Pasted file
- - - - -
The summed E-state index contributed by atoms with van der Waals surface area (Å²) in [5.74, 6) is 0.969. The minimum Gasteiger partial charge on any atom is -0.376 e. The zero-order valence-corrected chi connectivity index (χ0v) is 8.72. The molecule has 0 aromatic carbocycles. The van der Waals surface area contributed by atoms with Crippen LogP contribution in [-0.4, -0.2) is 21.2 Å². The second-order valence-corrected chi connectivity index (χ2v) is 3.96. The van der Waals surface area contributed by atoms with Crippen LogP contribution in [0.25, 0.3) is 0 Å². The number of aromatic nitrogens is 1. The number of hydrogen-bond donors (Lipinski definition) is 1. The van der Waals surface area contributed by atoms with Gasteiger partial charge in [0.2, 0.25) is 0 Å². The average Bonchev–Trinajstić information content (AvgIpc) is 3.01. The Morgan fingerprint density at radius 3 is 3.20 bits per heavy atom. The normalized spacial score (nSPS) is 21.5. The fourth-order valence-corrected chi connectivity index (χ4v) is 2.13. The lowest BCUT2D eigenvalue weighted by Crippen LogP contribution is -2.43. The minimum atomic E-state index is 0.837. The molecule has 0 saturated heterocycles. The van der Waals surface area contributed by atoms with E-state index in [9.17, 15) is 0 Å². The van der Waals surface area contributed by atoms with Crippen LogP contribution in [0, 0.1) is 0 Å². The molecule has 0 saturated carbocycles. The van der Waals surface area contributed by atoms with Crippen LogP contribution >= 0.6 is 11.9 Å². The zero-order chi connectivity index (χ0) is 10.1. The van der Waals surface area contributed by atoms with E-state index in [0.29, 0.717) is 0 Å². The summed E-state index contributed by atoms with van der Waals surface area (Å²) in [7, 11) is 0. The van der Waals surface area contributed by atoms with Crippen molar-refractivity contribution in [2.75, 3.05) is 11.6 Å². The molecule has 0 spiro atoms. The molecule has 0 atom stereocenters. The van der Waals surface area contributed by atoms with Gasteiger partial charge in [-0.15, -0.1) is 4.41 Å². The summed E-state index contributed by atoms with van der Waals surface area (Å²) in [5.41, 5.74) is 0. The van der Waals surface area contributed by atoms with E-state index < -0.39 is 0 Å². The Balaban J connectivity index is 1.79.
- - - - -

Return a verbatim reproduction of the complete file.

The summed E-state index contributed by atoms with van der Waals surface area (Å²) in [5.74, 6) is 0.969. The minimum Gasteiger partial charge on any atom is -0.376 e. The zero-order valence-corrected chi connectivity index (χ0v) is 8.72. The molecule has 0 aromatic carbocycles. The van der Waals surface area contributed by atoms with Crippen LogP contribution in [-0.4, -0.2) is 21.2 Å². The second-order valence-corrected chi connectivity index (χ2v) is 3.96. The van der Waals surface area contributed by atoms with Crippen LogP contribution in [0.25, 0.3) is 0 Å². The number of aromatic nitrogens is 1. The number of hydrogen-bond donors (Lipinski definition) is 1. The van der Waals surface area contributed by atoms with Gasteiger partial charge in [0.2, 0.25) is 0 Å². The average Bonchev–Trinajstić information content (AvgIpc) is 3.01. The Morgan fingerprint density at radius 3 is 3.20 bits per heavy atom. The normalized spacial score (nSPS) is 21.5. The fourth-order valence-corrected chi connectivity index (χ4v) is 2.13. The lowest BCUT2D eigenvalue weighted by Crippen LogP contribution is -2.43. The minimum atomic E-state index is 0.837. The molecule has 0 saturated heterocycles. The van der Waals surface area contributed by atoms with E-state index in [9.17, 15) is 0 Å². The van der Waals surface area contributed by atoms with Crippen LogP contribution in [0, 0.1) is 0 Å². The molecule has 0 saturated carbocycles. The van der Waals surface area contributed by atoms with Crippen LogP contribution >= 0.6 is 11.9 Å². The zero-order chi connectivity index (χ0) is 10.1. The van der Waals surface area contributed by atoms with E-state index in [0.29, 0.717) is 0 Å². The summed E-state index contributed by atoms with van der Waals surface area (Å²) in [7, 11) is 0. The van der Waals surface area contributed by atoms with Crippen molar-refractivity contribution in [2.75, 3.05) is 11.6 Å². The molecule has 0 spiro atoms. The molecule has 0 atom stereocenters. The van der Waals surface area contributed by atoms with Gasteiger partial charge in [-0.15, -0.1) is 4.41 Å². The summed E-state index contributed by atoms with van der Waals surface area (Å²) in [5.41, 5.74) is 0. The van der Waals surface area contributed by atoms with E-state index < -0.39 is 0 Å². The Balaban J connectivity index is 1.79.